Orchestration and automation work together to empower security teams, allowing them to be more effective, and ultimately focus on incident analysis and important investigations, rather than on manual, time-consuming and repetitive tasks. Having all of the tools to hand within a centralized, single and intuitive orchestration platform can only benefit your security operations team. This ultimately means more time for analysts and incident respondents to focus on issues that require a level of human intervention for a higher level of investigation for mitigation and remediation.
Both of these concepts: security automation and security orchestration relate to each other, and it’s often very difficult to differentiate between them. As we discussed in detail regarding this confusion, one last piece of advice would be to look at these in their fundamental difference, which lies in their varying individual goals. Automation is all about codification and orchestration is all about systematization of processes. The adequate differentiation between these two principles will help you to achieve a streamlined and accurate execution of your incident response processes and tasks.
About National Cybersecurity Awareness Month (NCSAM)
Every year since 2004, October has been recognized and celebrated as National Cybersecurity Awareness Month (NCSAM). NCSAM was created in a united effort between the Department of Homeland Security and the National Cyber Security Alliance to raise awareness on a variety of cybersecurity issues. NCSAM has grown exponentially over the years, reaching consumers, small and medium-sized businesses, corporations, government entities, the military, educational institutions, and young people nationally and internationally. NCSAM was designed with one goal, to engage and educate the public as well as the private sector partners through a series of events and initiatives with the goal of raising awareness about cybersecurity in order to increase the resiliency of the nation in the event of facing cyber incidents. This unified effort is necessary to maintain a cyberspace that is safer and more resilient and remains a source of tremendous opportunity and growth for years to come.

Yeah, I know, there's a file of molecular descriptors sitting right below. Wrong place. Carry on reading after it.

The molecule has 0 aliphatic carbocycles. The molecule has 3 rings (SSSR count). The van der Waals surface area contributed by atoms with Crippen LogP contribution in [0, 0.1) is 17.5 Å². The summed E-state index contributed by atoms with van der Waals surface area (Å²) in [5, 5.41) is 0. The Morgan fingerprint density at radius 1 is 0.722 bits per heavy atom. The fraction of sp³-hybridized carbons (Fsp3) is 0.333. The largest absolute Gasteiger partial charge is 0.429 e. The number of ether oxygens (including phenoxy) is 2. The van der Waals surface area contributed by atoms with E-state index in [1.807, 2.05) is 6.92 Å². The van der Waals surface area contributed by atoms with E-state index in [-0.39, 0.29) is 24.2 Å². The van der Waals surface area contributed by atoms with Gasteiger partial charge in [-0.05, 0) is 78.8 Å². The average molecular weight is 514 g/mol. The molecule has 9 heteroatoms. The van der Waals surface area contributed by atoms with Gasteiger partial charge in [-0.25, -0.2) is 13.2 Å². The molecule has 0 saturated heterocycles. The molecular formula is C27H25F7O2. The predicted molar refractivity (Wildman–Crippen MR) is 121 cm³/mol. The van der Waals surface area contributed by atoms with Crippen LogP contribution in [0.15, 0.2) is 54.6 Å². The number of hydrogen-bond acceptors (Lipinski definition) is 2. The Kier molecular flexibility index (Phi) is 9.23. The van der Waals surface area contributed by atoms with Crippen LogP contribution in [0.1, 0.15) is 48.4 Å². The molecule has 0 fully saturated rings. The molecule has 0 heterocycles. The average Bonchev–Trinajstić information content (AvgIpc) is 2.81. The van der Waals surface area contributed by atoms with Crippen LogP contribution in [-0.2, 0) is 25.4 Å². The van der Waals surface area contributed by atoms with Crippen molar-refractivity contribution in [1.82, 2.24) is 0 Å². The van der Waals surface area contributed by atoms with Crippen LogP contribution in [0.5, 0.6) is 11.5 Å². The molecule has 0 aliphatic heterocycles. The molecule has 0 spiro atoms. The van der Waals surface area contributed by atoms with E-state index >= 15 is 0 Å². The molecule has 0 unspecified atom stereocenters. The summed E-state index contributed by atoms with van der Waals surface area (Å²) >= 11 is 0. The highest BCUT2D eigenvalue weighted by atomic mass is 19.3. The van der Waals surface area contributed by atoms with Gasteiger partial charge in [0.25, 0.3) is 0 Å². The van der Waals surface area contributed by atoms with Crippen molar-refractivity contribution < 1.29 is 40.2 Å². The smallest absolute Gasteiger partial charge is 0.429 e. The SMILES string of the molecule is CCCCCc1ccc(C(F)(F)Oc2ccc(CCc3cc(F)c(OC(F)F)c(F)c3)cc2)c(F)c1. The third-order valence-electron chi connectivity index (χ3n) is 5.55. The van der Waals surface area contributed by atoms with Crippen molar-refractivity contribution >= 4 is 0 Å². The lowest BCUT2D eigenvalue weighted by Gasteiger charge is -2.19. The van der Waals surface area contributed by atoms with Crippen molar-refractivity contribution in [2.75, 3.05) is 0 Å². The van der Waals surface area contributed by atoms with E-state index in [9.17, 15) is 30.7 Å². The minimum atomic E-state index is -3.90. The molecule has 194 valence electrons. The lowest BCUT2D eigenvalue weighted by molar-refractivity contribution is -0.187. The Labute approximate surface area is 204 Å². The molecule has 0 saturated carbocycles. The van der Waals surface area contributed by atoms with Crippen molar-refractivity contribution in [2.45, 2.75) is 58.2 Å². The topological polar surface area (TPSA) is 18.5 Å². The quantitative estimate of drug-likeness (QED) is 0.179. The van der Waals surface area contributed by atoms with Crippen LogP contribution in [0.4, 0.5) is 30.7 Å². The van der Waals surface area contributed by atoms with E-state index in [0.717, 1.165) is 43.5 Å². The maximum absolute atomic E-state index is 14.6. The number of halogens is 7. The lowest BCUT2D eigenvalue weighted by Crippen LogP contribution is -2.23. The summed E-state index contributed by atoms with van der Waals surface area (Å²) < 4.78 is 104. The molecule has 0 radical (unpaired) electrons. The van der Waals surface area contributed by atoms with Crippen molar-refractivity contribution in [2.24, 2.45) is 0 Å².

What’s New in 2018
This year, National Cybersecurity Awareness Month (NCSAM) focuses on internet security as a shared responsibility among consumers, businesses and the cyber workforce. NCSAM 2018 aims to “shine a spotlight on the critical need to build a strong, cyber-secure workforce to help ensure families, communities, businesses and the country’s infrastructure are better protected.” The month is divided into four week-long topics:
Week 1 (Oct. 1–5): Make Your Home a Haven for Online Safety
Week 2 (Oct. 8–12): Millions of Rewarding Jobs — Educating for a Career in Cybersecurity
Week 3 (Oct. 15–19): It’s Everyone’s Job to Ensure Online Safety at Work
Week 4 (Oct. 22–26): Safeguarding the Nation’s Critical Infrastructure
Staying Safe Online
This month, organizations should make it a priority to build on their existing cybersecurity knowledge and practices, better understand the current cyber threats impacting their industry. With the spotlight on security, NCSAM is a great time to review current cybersecurity strategies and map out strategic actions that could be undertaken to secure the organization’s infrastructure as much as possible.
Even though preventing every single attack is an impossible mission, all stakeholders within any organization, regardless of their position, capability or involvement within cybersecurity should aim to increase their security knowledge, as one phishing attack could have devastating consequences. Working towards increasing levels of awareness and training, strengthening partnerships and defenses, exchanging valuable information, and with advancing technology will help organizations to protect their brands and valuable assets.